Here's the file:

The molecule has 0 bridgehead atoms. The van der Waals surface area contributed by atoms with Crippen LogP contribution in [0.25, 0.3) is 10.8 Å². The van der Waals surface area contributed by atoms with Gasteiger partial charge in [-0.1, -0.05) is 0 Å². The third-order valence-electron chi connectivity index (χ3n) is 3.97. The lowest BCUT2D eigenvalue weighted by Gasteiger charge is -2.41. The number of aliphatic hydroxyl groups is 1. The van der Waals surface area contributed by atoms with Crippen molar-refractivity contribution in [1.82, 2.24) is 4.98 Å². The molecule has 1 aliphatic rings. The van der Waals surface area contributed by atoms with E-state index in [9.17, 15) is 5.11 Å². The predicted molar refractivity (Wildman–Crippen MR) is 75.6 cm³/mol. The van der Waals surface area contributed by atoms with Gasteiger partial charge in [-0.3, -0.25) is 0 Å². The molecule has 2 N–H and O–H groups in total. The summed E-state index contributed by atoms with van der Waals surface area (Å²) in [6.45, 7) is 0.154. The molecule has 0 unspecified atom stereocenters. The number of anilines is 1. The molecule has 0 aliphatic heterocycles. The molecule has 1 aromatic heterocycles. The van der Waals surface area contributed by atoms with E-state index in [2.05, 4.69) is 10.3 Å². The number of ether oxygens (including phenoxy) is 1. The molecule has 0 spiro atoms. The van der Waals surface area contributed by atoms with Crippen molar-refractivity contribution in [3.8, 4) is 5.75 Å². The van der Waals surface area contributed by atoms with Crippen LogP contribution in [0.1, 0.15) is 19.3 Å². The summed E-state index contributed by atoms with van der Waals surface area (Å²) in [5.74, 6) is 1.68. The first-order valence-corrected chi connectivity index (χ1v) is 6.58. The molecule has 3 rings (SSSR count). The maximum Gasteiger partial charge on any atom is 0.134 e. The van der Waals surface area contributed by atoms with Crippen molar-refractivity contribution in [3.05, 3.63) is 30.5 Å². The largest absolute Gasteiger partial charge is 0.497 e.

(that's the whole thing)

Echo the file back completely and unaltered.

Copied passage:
The molecule has 0 bridgehead atoms. The van der Waals surface area contributed by atoms with Crippen LogP contribution in [0.25, 0.3) is 10.8 Å². The van der Waals surface area contributed by atoms with Gasteiger partial charge in [-0.1, -0.05) is 0 Å². The third-order valence-electron chi connectivity index (χ3n) is 3.97. The lowest BCUT2D eigenvalue weighted by Gasteiger charge is -2.41. The number of aliphatic hydroxyl groups is 1. The van der Waals surface area contributed by atoms with Crippen molar-refractivity contribution in [1.82, 2.24) is 4.98 Å². The molecule has 1 aliphatic rings. The van der Waals surface area contributed by atoms with E-state index in [9.17, 15) is 5.11 Å². The predicted molar refractivity (Wildman–Crippen MR) is 75.6 cm³/mol. The van der Waals surface area contributed by atoms with Gasteiger partial charge in [-0.3, -0.25) is 0 Å². The molecule has 2 N–H and O–H groups in total. The summed E-state index contributed by atoms with van der Waals surface area (Å²) in [6.45, 7) is 0.154. The molecule has 0 unspecified atom stereocenters. The number of anilines is 1. The molecule has 0 aliphatic heterocycles. The molecule has 1 aromatic heterocycles. The van der Waals surface area contributed by atoms with E-state index in [2.05, 4.69) is 10.3 Å². The number of ether oxygens (including phenoxy) is 1. The molecule has 0 spiro atoms. The van der Waals surface area contributed by atoms with Crippen molar-refractivity contribution in [3.8, 4) is 5.75 Å². The van der Waals surface area contributed by atoms with Crippen LogP contribution in [0.1, 0.15) is 19.3 Å². The summed E-state index contributed by atoms with van der Waals surface area (Å²) in [5.74, 6) is 1.68. The first-order valence-corrected chi connectivity index (χ1v) is 6.58. The molecule has 3 rings (SSSR count). The maximum Gasteiger partial charge on any atom is 0.134 e. The van der Waals surface area contributed by atoms with Crippen molar-refractivity contribution in [3.05, 3.63) is 30.5 Å². The largest absolute Gasteiger partial charge is 0.497 e.